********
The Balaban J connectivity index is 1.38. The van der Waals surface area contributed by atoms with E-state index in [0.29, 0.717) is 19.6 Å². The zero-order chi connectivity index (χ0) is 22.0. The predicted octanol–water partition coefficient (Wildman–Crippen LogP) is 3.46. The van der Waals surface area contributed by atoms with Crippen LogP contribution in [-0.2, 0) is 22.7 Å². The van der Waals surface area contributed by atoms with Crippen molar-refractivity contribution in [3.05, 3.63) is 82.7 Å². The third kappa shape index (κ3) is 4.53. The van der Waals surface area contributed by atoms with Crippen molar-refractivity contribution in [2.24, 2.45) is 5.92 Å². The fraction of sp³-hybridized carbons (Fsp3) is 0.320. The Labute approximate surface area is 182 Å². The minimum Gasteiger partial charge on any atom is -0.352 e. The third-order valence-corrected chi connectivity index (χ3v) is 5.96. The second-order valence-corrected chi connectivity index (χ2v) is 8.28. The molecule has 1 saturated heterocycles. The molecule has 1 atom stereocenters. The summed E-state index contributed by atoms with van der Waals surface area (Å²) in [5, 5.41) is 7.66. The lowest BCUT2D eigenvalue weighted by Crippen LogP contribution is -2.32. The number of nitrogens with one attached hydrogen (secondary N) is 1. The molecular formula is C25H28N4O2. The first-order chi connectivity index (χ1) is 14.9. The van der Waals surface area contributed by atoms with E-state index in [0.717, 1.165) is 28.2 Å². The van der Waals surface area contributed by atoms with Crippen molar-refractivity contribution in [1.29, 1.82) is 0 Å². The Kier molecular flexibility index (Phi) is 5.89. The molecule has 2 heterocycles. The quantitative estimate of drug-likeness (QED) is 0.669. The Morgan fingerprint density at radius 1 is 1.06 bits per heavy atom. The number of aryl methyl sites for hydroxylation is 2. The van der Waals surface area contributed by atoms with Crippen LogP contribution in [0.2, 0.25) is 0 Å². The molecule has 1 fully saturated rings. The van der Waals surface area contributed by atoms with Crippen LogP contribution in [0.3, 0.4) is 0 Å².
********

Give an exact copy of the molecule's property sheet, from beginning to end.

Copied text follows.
The Balaban J connectivity index is 1.38. The van der Waals surface area contributed by atoms with E-state index in [0.29, 0.717) is 19.6 Å². The zero-order chi connectivity index (χ0) is 22.0. The predicted octanol–water partition coefficient (Wildman–Crippen LogP) is 3.46. The van der Waals surface area contributed by atoms with Crippen LogP contribution in [-0.2, 0) is 22.7 Å². The van der Waals surface area contributed by atoms with Crippen molar-refractivity contribution in [3.05, 3.63) is 82.7 Å². The third kappa shape index (κ3) is 4.53. The van der Waals surface area contributed by atoms with Crippen molar-refractivity contribution in [2.24, 2.45) is 5.92 Å². The fraction of sp³-hybridized carbons (Fsp3) is 0.320. The Labute approximate surface area is 182 Å². The minimum Gasteiger partial charge on any atom is -0.352 e. The third-order valence-corrected chi connectivity index (χ3v) is 5.96. The second-order valence-corrected chi connectivity index (χ2v) is 8.28. The molecule has 1 saturated heterocycles. The molecule has 1 atom stereocenters. The summed E-state index contributed by atoms with van der Waals surface area (Å²) in [5, 5.41) is 7.66. The lowest BCUT2D eigenvalue weighted by Crippen LogP contribution is -2.32. The number of nitrogens with one attached hydrogen (secondary N) is 1. The molecular formula is C25H28N4O2. The first-order chi connectivity index (χ1) is 14.9. The van der Waals surface area contributed by atoms with E-state index in [0.717, 1.165) is 28.2 Å². The van der Waals surface area contributed by atoms with Crippen molar-refractivity contribution in [1.29, 1.82) is 0 Å². The Kier molecular flexibility index (Phi) is 5.89. The molecule has 2 heterocycles. The quantitative estimate of drug-likeness (QED) is 0.669. The Morgan fingerprint density at radius 1 is 1.06 bits per heavy atom. The number of aryl methyl sites for hydroxylation is 2. The van der Waals surface area contributed by atoms with Crippen LogP contribution in [0.2, 0.25) is 0 Å². The molecule has 1 fully saturated rings. The van der Waals surface area contributed by atoms with Crippen LogP contribution in [0.3, 0.4) is 0 Å².